The plan to leverage the European Financial Stability Facility (EFSF) continued to hit obstacles and European leaders also failed to agree on a plan to increase funds from the International Monetary Fund (IMF) available to help countries under fiscal pressure. Meanwhile, the ECB and Germany remained reluctant to commit to further purchases of sovereign bonds, with German Chancellor Angela Merkel pushing for closer economic ties among eurozone countries rather than expanding the role of the ECB.
Additionally, European banks need to raise capital as Financial-sector companies globally are still compromised. MF Global filed for bankruptcy protection during the month after suffering significant losses from bad bets on European bonds, which raised concerns about other financial institutions' exposure to European sovereign debt. In the United States, Bank of America, Goldman Sachs, Morgan Stanley, and Citigroup had their long-term credit ratings cut from A to A- by Standard & Poor's. JPMorgan Chase was downgraded from A+ to A.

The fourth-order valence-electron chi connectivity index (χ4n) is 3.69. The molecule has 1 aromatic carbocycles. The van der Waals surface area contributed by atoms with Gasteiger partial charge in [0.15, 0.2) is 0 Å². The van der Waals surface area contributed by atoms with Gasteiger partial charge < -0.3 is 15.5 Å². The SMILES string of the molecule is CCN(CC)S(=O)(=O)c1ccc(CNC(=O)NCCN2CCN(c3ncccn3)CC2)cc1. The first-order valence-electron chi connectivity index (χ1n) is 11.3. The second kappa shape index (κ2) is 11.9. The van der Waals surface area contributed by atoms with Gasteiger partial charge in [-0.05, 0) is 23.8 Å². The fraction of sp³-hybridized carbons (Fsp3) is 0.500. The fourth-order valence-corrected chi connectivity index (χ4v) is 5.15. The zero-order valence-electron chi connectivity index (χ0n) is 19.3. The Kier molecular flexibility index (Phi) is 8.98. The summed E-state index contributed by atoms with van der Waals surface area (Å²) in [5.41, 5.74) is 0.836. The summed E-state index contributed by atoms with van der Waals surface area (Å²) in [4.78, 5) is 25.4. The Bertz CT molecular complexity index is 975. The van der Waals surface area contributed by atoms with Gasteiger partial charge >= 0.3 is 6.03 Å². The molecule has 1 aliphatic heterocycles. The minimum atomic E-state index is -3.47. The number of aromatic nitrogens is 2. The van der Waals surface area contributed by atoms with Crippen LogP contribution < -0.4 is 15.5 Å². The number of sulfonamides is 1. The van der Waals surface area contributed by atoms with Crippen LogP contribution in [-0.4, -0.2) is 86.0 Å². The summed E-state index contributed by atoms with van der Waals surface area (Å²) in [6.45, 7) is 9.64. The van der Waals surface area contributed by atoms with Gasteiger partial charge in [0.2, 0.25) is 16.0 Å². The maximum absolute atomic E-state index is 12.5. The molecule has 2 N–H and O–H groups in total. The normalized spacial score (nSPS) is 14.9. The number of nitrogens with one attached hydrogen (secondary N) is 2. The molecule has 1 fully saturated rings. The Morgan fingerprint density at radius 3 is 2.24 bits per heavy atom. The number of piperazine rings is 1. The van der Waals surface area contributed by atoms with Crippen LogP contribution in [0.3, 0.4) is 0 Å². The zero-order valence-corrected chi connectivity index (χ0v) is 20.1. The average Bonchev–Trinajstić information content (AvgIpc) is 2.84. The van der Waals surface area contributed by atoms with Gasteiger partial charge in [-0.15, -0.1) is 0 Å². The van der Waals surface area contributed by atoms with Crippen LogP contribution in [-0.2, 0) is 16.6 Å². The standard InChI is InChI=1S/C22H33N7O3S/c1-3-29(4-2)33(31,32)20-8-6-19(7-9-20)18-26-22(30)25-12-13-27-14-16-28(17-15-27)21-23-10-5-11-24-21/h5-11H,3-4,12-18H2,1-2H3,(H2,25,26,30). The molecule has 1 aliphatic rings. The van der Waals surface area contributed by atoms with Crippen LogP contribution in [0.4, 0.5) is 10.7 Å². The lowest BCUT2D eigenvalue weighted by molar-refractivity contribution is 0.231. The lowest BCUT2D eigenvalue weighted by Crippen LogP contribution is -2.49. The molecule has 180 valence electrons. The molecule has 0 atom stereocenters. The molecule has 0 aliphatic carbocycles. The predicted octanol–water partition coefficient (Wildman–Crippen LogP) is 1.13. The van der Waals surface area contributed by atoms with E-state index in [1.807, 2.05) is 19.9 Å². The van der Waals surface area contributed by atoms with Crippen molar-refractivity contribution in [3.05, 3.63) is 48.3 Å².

In response to the pressures facing the financial industry, the Fed, the ECB, and the central banks of Canada, Switzerland, Japan, and the United Kingdom made a coordinated move to cut the premium on overnight dollar borrowing from OIS (overnight indexed swap rate) plus 100 basis points to OIS plus 50 basis points. The move sent the Dow Jones Industrial Average to the largest daily gain (as of the end of November) since March 2009. In particular, financial stocks across the globe responded by recovering some of the losses suffered earlier in the month.
U.S. Economy Continues Slow Recovery